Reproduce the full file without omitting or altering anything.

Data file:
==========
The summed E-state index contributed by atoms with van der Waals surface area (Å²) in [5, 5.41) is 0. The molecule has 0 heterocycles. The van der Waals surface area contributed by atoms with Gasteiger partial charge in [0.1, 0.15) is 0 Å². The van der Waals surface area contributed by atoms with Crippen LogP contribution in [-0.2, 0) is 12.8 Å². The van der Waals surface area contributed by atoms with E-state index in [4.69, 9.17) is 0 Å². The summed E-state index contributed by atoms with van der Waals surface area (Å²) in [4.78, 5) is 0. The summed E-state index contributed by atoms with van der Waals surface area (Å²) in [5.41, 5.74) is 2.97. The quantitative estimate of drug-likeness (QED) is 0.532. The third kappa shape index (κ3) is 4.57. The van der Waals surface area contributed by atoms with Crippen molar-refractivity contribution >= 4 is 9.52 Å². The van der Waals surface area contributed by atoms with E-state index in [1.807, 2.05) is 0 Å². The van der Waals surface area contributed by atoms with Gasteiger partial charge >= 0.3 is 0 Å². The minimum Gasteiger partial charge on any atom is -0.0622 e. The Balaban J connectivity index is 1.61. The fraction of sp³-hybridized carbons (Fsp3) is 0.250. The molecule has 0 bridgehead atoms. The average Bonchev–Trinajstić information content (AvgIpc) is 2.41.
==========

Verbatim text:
The summed E-state index contributed by atoms with van der Waals surface area (Å²) in [5, 5.41) is 0. The molecule has 0 heterocycles. The van der Waals surface area contributed by atoms with Gasteiger partial charge in [0.1, 0.15) is 0 Å². The van der Waals surface area contributed by atoms with Crippen LogP contribution in [-0.2, 0) is 12.8 Å². The van der Waals surface area contributed by atoms with E-state index in [4.69, 9.17) is 0 Å². The summed E-state index contributed by atoms with van der Waals surface area (Å²) in [4.78, 5) is 0. The summed E-state index contributed by atoms with van der Waals surface area (Å²) in [5.41, 5.74) is 2.97. The quantitative estimate of drug-likeness (QED) is 0.532. The third kappa shape index (κ3) is 4.57. The van der Waals surface area contributed by atoms with Crippen molar-refractivity contribution >= 4 is 9.52 Å². The van der Waals surface area contributed by atoms with E-state index in [1.807, 2.05) is 0 Å². The van der Waals surface area contributed by atoms with Gasteiger partial charge >= 0.3 is 0 Å². The minimum Gasteiger partial charge on any atom is -0.0622 e. The Balaban J connectivity index is 1.61. The fraction of sp³-hybridized carbons (Fsp3) is 0.250. The molecule has 0 bridgehead atoms. The average Bonchev–Trinajstić information content (AvgIpc) is 2.41.